Michael Milken

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Mike Milken in 1984

Michael Robert Milken is a prominent American financier who almost single-handedly created a market for junk bonds during the 1970s. After he was sent to prison on finance-related charges, he became the epitome of Wall Street "greed" during the 1980s, and was nicknamed "The Junk Bond King."

After he served his sentence, Milken launched a public relations campaign to cast himself as a great innovator and financier, while smoothing over his criminal record. He has also devoted much time and money to charity.

Contents

Biography

Milken was born on July 4, 1946, in Encino, California. He received his Bachelor's degree from the University of California, Berkeley and his MBA from the Wharton School at the University of Pennsylvania. Milken graduated from the University of California at Berkeley with highest honors.

As a Wharton MBA, Milken did substantial research on what he believed to be an underutilized market, high-yield debt. At the time, these were mostly bonds issued by "fallen angels", companies that got into financial difficulties causing the price of their debt and subsequently their credit rating to fall. Even with a higher interest yield, few investors were willing to buy them. Milken's plan was to establish a highly liquid market for these bonds.

While often called a financial genius, Milken has credited W. Braddock Hickman, who studied bonds during the first half of the Twentieth Century, with his initial ideas.

Work on Wall Street

In January 1969 he went to work for Drexel Harriman Ripley as assistant to the chairman.

When Drexel merged with Burnham and Company in 1973, Milken headed the non-investment-grade bond department, an operation that earned a remarkable 100% return on investment. By 1976, Milken's income was estimated at $5 million a year. In 1978, Milken returned to his home state of California.

During the 1980s he became known as a controversial financial innovator whose work at investment bank Drexel Burnham Lambert, Inc. greatly expanded the use of high yield debt (junk bonds) in corporate finance and mergers and acquisitions, which fueled the 1980s leveraged buyout boom. Through his business acumen, the network of contacts and clients, and the trust he had earned from "buy side" investors (buyers of primary market debt issues) as well as Milken's issuance of the highly confident letter, he had the ability to raise tremendous amounts of money. He was a big contributor to the success of his employer, Drexel Burnham Lambert, that largely due to Milken went from $1.2 million in fees to over $4 billion in 1986, making it the most profitable firm on Wall Street at the time.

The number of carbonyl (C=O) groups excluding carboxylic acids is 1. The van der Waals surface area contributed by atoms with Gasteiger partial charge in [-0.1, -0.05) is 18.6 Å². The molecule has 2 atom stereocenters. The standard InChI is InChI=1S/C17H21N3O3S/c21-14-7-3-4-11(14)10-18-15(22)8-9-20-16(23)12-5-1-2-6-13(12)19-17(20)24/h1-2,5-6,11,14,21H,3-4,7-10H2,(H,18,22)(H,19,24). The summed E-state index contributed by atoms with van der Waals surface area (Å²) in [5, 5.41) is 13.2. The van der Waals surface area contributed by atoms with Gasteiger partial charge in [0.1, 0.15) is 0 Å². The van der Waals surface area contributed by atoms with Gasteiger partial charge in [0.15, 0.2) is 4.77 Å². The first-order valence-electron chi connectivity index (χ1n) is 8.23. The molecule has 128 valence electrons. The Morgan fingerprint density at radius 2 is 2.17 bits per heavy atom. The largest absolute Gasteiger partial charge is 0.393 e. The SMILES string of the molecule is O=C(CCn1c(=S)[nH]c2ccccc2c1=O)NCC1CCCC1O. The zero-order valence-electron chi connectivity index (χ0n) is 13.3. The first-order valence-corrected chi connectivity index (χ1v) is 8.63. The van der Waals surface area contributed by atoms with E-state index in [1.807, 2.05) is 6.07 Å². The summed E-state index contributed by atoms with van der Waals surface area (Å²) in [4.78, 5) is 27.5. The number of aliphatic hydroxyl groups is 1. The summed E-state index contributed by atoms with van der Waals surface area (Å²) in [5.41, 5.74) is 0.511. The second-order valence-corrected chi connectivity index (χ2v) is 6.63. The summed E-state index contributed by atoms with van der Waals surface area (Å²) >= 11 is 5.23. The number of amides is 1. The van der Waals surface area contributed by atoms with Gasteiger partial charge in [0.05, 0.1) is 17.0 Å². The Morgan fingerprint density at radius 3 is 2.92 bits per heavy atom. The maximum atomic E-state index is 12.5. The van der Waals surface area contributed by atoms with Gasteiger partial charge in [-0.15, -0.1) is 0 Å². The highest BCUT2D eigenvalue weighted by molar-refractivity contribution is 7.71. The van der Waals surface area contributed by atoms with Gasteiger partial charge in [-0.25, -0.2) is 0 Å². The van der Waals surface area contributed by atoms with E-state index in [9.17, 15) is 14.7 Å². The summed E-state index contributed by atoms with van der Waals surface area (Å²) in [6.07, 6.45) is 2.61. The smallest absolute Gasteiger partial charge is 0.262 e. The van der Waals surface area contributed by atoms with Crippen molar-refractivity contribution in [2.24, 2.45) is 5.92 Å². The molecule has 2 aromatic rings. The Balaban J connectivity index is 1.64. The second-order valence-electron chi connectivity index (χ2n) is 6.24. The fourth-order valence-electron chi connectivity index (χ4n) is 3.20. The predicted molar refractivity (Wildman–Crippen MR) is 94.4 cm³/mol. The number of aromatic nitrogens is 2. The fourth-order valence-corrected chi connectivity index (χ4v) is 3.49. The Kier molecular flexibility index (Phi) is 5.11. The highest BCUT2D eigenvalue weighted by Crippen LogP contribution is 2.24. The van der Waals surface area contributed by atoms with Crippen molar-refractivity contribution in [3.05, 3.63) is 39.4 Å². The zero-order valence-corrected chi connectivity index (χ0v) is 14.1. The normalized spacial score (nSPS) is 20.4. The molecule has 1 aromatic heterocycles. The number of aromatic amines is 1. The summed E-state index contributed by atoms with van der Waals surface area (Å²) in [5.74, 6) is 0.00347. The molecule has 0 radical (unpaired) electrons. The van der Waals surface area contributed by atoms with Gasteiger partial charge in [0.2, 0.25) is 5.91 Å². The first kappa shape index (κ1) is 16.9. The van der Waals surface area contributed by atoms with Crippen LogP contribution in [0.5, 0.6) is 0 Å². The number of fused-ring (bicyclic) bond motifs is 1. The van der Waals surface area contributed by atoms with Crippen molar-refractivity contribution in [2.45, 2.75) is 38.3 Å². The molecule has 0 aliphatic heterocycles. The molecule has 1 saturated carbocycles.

In June 1989, Milken resigned from Drexel to form his own company, International Capital Access Group. This new venture was supposed to help workers and companies in building businesses.

While he is best known for his successful financing through high yield bonds, he also employed equity-based securities, hybrids and scores of other financial instruments in more than a dozen asset classes to help clients grow.

Legal charges

In 1989 Rudolph Giuliani the United States Attorney General for the Southern District of New York charged him under the RICO act with 98 counts of racketeering and fraud and he was indicted by a federal grand jury.

After a plea bargain, Milken pled guilty to six lesser securities and reporting violations. He paid a $200 million fine and another $400 million in settlements relating primarily to civil lawsuits. He was banned for life from the securities industry.

Milken's arrest caused a major change in how the U.S. treats white collar criminals. He turned himself in before he could be formally arrested, or before the media could take pictures of the event. Since then, the U.S. government has taken pains to make sure that future financial criminals are handled more roughly, as they did with the arrest of Kenneth Lay.

Judge Kimba Woods, at Milken's sentencing, told him:

You were willing to commit only crimes that were unlikely to be detected...When a man of your power in the financial world...repeatedly conspires to violate, and violates, securities and tax business in order to achieve more power and wealth for himself...a significant prison term is required.

Woods recommended a 10-year sentence in prison, of which, in her opinion, Milken should have served at least 36 to 40 months. However, Milken served only about 22 months before being released (from March 1991 to January 1993). Upon his release, it is estimated he still had about $700 million of his personal fortune intact. He has since entered numerous other business ventures.

In 1998, without admitting any guilt, he returned $47 million in fees to settle another SEC lawsuit relating to the 1991 order barring him from the securities industry, which he allegedly overstepped when he advised MCI/News Corp. in a 1995 deal for which he received $27 million and when he advised Revlon chairman Ronald Perelman on a Revlon/New World Communications deal in 1996, for which he received $15 million. In the same year Time Warner acquired Turner Broadcasting, for which Milken received $50 million in advisory fees. That deal was not brought up in the court.

Guilty pleas

  • Milken planned or thought to engage in a series of unlawful security transactions.
  • Charge involving tax fraud. The charge relates to Ivan Boesky’s false 13-d statement.